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Title: Newspaper discourse in wartime and peacetime Japan : a contrastive linguistic and stylistic analysis
Author: Iwamoto, Noriko
Awarding Body: University of Edinburgh
Current Institution: University of Edinburgh
Date of Award: 1998
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This thesis explores the relationship between situational contexts and the linguistic and stylistic features of politicized language within the theoretical framework of Systemic Functional Linguistics proposed by M.A.K. Halliday and others. The main area of research chosen is the wartime discourse of Japanese journalism during the Second World War. The research demonstrates the existence of a wartime register (as representation of real war) and characterizes its major stylistic and linguistic features. The secondary area chosen for the purpose of contrastive analysis is peacetime discourse concerning international conflict, (1) the Olympic Games and (2) whaling. In wartime discourse, journalism not only plays a significant role in maintaining public morale but is an active participant in the construction of the war effort. In the presentation of news, journalistic reports implicitly reconstruct reality by foregrounding death as sacrifice, glorious, and noble, the enemy as weak, and by obscuring a threatening situation by backgrounding defeats and losses. This reconstruction has the intention to regulate and control the ideas and behaviour of people, and to form a strong sense of solidarity in the nation. For this function, linguistic resources are exploited to structure, transform and sometimes mask 'reality' so that newly created discourse can articulate and legitimize new orders of reality which will meet the demands of a particular social situation such as consolidating the power of the state to wage war. Journalism in peacetime discourse, on the other hand, is not harnessed to a war effort and, thus, the use of linguistic devices to foreground and background news events is not an instrument of state power in an open society. The theoretical framework of Systemic Functional Linguistics is utilized in this research to provide an illustration and examination of the range and complexity of various linguistic and stylistic devices used in journalistic discourse.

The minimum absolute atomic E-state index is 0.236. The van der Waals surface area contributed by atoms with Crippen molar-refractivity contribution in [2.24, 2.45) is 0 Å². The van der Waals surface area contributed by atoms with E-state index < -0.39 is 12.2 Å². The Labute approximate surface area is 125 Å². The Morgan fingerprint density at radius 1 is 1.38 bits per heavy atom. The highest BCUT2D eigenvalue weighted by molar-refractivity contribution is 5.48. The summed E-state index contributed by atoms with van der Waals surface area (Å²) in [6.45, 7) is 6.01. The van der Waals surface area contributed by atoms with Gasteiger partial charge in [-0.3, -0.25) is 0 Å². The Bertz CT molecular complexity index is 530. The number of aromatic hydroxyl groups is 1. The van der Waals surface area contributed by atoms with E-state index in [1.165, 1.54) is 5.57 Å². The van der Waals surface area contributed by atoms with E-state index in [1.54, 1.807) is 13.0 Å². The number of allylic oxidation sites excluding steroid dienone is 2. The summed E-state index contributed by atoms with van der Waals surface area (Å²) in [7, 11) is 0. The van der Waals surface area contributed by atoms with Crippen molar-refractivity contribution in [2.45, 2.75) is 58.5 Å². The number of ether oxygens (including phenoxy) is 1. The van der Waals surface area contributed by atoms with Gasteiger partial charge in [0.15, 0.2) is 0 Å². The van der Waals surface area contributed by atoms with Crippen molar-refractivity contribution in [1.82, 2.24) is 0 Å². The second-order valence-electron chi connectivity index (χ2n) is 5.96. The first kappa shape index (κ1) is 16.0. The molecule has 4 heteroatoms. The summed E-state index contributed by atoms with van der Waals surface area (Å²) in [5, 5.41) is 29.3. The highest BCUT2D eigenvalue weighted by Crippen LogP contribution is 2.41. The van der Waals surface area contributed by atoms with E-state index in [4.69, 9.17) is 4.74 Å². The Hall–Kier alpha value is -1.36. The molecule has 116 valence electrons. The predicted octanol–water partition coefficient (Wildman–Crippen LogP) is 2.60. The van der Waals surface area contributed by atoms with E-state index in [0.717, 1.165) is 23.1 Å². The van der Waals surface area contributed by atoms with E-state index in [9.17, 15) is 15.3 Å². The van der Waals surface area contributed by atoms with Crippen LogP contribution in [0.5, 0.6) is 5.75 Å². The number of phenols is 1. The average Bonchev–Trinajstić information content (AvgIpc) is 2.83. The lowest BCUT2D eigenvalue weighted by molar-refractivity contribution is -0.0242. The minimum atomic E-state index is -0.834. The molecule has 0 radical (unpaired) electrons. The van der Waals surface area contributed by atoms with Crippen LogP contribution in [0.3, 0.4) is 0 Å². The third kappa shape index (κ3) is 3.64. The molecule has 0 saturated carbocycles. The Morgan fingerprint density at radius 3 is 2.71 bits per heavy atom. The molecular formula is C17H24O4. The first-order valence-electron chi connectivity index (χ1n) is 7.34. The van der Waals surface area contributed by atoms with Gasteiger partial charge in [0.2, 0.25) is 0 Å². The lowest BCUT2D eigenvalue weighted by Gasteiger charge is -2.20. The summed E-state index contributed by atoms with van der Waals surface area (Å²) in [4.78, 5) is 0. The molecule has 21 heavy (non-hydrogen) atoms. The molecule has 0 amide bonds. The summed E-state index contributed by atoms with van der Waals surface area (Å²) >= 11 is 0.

Supervisor: Not available Sponsor: Not available
Qualification Name: Thesis (Ph.D.) Qualification Level: Doctoral
EThOS ID:  DOI: Not available